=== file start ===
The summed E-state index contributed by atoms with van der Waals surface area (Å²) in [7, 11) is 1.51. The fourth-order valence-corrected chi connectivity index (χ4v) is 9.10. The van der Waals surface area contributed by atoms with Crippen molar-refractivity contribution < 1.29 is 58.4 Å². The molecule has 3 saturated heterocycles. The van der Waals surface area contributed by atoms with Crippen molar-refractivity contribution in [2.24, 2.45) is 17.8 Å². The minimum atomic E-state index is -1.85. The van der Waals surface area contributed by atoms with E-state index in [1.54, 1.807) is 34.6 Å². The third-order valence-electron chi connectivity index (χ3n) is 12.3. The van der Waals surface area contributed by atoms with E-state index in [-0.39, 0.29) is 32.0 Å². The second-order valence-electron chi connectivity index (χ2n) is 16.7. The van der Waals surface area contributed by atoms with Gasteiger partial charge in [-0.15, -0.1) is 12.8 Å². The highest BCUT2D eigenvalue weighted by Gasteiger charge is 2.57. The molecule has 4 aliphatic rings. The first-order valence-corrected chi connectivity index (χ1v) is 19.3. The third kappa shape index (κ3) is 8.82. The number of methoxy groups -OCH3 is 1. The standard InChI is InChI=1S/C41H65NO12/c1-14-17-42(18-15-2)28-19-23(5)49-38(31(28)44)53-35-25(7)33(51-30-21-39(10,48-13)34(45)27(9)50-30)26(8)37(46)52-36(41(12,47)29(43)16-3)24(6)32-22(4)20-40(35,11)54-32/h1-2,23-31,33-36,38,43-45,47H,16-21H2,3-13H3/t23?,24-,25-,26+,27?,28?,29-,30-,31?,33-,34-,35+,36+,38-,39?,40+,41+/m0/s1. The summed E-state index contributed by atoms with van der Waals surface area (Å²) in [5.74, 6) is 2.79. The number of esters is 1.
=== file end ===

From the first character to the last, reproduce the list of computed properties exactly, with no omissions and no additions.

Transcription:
The summed E-state index contributed by atoms with van der Waals surface area (Å²) in [7, 11) is 1.51. The fourth-order valence-corrected chi connectivity index (χ4v) is 9.10. The van der Waals surface area contributed by atoms with Crippen molar-refractivity contribution < 1.29 is 58.4 Å². The molecule has 3 saturated heterocycles. The van der Waals surface area contributed by atoms with Crippen molar-refractivity contribution in [2.24, 2.45) is 17.8 Å². The minimum atomic E-state index is -1.85. The van der Waals surface area contributed by atoms with E-state index in [1.54, 1.807) is 34.6 Å². The third-order valence-electron chi connectivity index (χ3n) is 12.3. The van der Waals surface area contributed by atoms with E-state index in [-0.39, 0.29) is 32.0 Å². The second-order valence-electron chi connectivity index (χ2n) is 16.7. The van der Waals surface area contributed by atoms with Gasteiger partial charge in [-0.15, -0.1) is 12.8 Å². The highest BCUT2D eigenvalue weighted by Gasteiger charge is 2.57. The molecule has 4 aliphatic rings. The first-order valence-corrected chi connectivity index (χ1v) is 19.3. The third kappa shape index (κ3) is 8.82. The number of methoxy groups -OCH3 is 1. The standard InChI is InChI=1S/C41H65NO12/c1-14-17-42(18-15-2)28-19-23(5)49-38(31(28)44)53-35-25(7)33(51-30-21-39(10,48-13)34(45)27(9)50-30)26(8)37(46)52-36(41(12,47)29(43)16-3)24(6)32-22(4)20-40(35,11)54-32/h1-2,23-31,33-36,38,43-45,47H,16-21H2,3-13H3/t23?,24-,25-,26+,27?,28?,29-,30-,31?,33-,34-,35+,36+,38-,39?,40+,41+/m0/s1. The summed E-state index contributed by atoms with van der Waals surface area (Å²) in [5.74, 6) is 2.79. The number of esters is 1.